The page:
I am by no means succeeding at all of these, but I am trying. It helps you not only become more productive, but also effective and you are more likely to make that happy hour. Triple whammy.


Learning to Delegate

Many new managers and supervisors find it a strange new experience. Instead of just being responsible for your work, now you are responsible for the work done by others.

There is a strong tendency to have little faith in other’s abilities and sometimes even less in your own ability to manage others and get things done. For some, the easiest thing to do is retreat back to the familiar and do everything ourselves. While this may work or appear to work in the short run, in the long term it is a sure path to disaster.

Being able to successfully delegate work and ensure that it is done with a minimum of fuss is crucial for any management role. Managers and supervisors are not measured based on their individual contributions but on the contributions of their team. So, even if you put in the longest hours, if your team is going nowhere you are in trouble!

So how do you learn to delegate successfully?

  • Take enough time in the initial conversation to ensure yourself and your team member that he or she can do the task
  • Agree on deadlines and details from the outset
  • Have regular meetings for progress reports, questions and support (TRY NOT TO HOVER)
  • Share information (this goes for both of you)

There are probably only another handful of management skills more critical to your personal and professional success than learning to delegate. There is much more to delegating than meets the eye. It does not mean to simply hand out assignments. It is a science and an exercise in understanding one’s self.

Leave your tips in the comments.

Getting Out of Work on Time

Something I seem to struggle with is the ability to clock out at 5:30. No matter how hard I try more often than not 5:30 comes and goes just like 6:30 and sometimes even 9:30.

I know I am not alone when I say public relations is not a 9-5 job. However, overtime has actually been linked to a 60% higher risk of heart problems. So maybe it wouldn’t be a bad thing to figure out how to get out with enough time to exercise.

Here are a few things I am going to start/already am doing with some serious effort:

  1. Doing my most important task first. One of the things I love about PR is that your day can change in the blink of an eye. But from now on, the night before I am going to decide the most important project for the next day. This will save time spent mulling over my to-do list and may boost my productivity for the rest of the day because I will feel accomplished.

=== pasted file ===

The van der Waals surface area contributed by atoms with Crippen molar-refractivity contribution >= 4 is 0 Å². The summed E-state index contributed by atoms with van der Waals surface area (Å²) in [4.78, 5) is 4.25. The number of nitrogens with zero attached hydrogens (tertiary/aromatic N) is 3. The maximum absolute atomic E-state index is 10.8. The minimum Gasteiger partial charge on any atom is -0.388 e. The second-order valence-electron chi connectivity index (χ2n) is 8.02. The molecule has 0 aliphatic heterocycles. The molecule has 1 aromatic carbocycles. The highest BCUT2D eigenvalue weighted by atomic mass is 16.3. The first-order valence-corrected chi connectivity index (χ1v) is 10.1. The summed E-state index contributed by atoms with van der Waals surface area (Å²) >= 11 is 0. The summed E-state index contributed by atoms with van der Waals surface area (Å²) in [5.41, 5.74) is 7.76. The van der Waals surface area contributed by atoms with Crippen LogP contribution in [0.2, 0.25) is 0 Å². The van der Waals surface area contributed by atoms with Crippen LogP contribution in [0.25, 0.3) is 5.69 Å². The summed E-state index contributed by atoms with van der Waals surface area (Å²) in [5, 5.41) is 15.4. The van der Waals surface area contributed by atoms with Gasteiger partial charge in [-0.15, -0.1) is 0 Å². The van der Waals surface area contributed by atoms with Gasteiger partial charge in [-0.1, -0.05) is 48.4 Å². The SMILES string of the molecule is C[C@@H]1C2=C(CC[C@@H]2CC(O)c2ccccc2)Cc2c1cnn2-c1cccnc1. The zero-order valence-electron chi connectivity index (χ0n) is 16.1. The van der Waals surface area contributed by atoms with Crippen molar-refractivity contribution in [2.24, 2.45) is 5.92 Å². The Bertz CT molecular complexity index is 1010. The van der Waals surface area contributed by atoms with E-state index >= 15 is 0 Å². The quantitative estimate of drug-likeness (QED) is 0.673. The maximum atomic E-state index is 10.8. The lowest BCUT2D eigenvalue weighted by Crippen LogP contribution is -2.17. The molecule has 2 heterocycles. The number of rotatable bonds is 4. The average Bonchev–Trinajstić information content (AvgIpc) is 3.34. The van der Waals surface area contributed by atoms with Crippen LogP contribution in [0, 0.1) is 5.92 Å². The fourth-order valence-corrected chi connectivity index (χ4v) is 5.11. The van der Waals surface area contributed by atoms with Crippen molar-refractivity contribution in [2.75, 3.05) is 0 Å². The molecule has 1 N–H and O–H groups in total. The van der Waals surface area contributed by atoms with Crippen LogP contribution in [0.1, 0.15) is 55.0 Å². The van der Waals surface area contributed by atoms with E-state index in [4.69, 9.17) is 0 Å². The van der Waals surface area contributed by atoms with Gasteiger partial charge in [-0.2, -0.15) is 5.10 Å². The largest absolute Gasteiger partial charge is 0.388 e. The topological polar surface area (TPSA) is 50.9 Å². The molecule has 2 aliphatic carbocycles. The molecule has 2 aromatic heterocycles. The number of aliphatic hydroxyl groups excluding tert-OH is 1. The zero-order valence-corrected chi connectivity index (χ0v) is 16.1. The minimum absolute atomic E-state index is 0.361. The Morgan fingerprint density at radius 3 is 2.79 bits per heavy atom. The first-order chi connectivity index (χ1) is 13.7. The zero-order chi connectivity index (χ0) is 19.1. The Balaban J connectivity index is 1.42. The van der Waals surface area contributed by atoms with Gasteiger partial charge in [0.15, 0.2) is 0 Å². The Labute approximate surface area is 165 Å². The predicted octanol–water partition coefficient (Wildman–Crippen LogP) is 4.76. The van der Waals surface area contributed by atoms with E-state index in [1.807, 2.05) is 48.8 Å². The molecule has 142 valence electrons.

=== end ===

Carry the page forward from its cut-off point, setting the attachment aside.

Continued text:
2. Prepare for meetings. A co-worker (you know who you are if you actually read the post instead of just the headline) sets reminders on her calendar to prepare for meetings. Even though I create agendas and read materials beforehand its time that I start thinking about what I am going to say and contribute so I am not wasting my client or team’s time.
  3. Avoiding Chatty Kathy. I like the people I work with, a lot. We tell fun stories and have inside jokes because when you are with people for 40+ hours a week, you have to find something to do other than work. But, I have learned that a lot of my day goes to those laugh breaks we take. In an effort to be more productive I now set times where my co-worker (same person here) and I “go dark.” Both of us get more work done quicker and its really working out great.
  4. Stay organized. Somewhere between high school and three years of working I lost my organization skills. My desk and filing system make me nauseous.  I need to start keeping “hot” folders—the things I reference most on my desk. Also I should try to have one spiral notebook per client…it’s amazing how easy it is to refer back to notes when you know exactly where it is.
  5. Figuring out where my time is going. (Right now, it’s looking for apartments UGH NYC apartment hunting is so stressful) In a perfect world doctor’s offices would open at 7:00 and close at midnight. Sometimes you just have to make those personal calls to the Credit Card Company and what not. I found that if I do it all at once, instead of sporadically I am not distracting myself over and over again. For example, my doctor’s office opens at 9:00 I use the time from 9:00-9:30 to do what I need to do and then I am done. It worked out really nicely the other day.
  6. Planning to leave early. Don’t laugh. Really stop it. Here’s the thing, when you have a deadline, you’re less likely to waste time. I am not saying I should be leaving at 4:30. But setting a goal to leave 30 minutes sooner than I do now, could potentially give me something to strive to.